It’s common to find children or graduates who are unsatisfied with the quality of their K-12 education. Not only have many schools lost focus on teaching students skills they can use in real life, but they’ve also put aside the idea of caring about both student health and teacher happiness.
To remedy this common issue across the country, some schools have taken up the banner of active learning in their classrooms. Active learning allows students to interact with their teacher and other students in educational ways that they’ve never gotten to before. After uncovering the benefits of active learning classrooms, it’s easy to see why they’ve become so popular among teachers and administration.
Active Learning Motivates Both Students and Teachers
Motivation is hard to come by, especially when students feel that class content doesn’t benefit them at all. With active learning teaching methods, teachers give students more freedoms to learn the content in a fashion that suits them best. This trust translates into students having the ability to implement creative problem-solving strategies that work for them, increasing their confidence and motivation.
Students can work in a group to have intriguing conversations about the content or help each other learn through personal strategies and techniques. Whether students think creatively or logically, or somewhere in between, they can use their strengths to their advantage without judgment from the teacher or peers. Hearing all the new ways students digest the class content keeps the teacher on their toes and allows the lesson to continue moving with the added energy from motivated students.
Students Learn Skills That Help in the Working World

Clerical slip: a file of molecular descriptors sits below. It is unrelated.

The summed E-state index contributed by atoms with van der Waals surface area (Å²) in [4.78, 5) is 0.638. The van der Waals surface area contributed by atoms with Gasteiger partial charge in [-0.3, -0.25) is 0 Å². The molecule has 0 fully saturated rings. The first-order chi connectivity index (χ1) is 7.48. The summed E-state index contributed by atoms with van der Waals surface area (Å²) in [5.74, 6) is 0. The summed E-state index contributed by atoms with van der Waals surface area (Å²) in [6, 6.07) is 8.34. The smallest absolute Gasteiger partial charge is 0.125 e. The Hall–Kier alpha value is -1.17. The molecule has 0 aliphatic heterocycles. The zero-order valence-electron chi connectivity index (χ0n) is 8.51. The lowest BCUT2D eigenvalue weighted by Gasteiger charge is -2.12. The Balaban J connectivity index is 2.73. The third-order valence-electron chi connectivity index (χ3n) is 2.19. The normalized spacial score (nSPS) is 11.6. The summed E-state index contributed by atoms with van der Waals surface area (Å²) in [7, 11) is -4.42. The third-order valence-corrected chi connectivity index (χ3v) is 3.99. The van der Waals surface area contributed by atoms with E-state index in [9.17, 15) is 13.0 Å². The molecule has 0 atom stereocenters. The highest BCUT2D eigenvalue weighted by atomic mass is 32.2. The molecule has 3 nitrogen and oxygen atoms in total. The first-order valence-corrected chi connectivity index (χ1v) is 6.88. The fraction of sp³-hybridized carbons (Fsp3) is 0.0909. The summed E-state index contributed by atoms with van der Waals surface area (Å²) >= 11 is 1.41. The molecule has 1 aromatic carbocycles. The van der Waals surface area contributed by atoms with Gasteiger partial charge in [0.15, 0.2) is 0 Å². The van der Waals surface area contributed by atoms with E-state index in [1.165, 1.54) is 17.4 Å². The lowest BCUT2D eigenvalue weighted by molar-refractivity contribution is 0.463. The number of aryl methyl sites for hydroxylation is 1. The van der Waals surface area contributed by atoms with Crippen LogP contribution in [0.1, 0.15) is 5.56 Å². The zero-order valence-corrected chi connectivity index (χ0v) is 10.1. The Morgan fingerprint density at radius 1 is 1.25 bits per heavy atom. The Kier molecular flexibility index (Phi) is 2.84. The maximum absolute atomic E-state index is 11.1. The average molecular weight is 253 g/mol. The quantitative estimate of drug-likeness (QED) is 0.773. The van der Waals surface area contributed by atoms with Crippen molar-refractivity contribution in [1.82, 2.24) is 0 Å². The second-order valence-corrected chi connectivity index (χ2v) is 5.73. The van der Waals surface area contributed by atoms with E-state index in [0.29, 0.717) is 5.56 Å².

It’s no secret that much of the content students learn in schools won’t apply to their adult lives—even college preparations in classes can fall flat since many colleges allow students freedoms that K-12 students don’t have. However, with active learning, students learn skills in class that will help them in the working world, such as group work, leadership skills, and presentation skills. Colleges use active learning skills regularly in many smaller classes, and modern businesses look for these skills when searching for job candidates.
Learning Becomes More Accommodating
In addition to providing students who have different strengths with new ways to approach educational content, active learning also provides accommodations to students with physical and learning disabilities. Whether students struggle with focus or require more accommodating furniture than a stationary desk, they’ll find help where they need it so they can keep up with their peers.
Active learning holds students’ attention spans by staying interesting—no two classes are the same, and the ability to talk to others can provide them a necessary break from book learning. The extra freedom also allows teachers to focus on individual student learning methods and how they can better assist children.
Students with physical disabilities and injuries can learn and participate due to the interchangeable nature and mobility of active learning classroom furniture.
Module furniture, such as KI classroom furniture, is light and easy to move around the room, allowing students to move desks where they need without hassle. In order to work on uncovering the benefits of active learning classrooms, you need to get furniture that’s necessary for active learning, after all!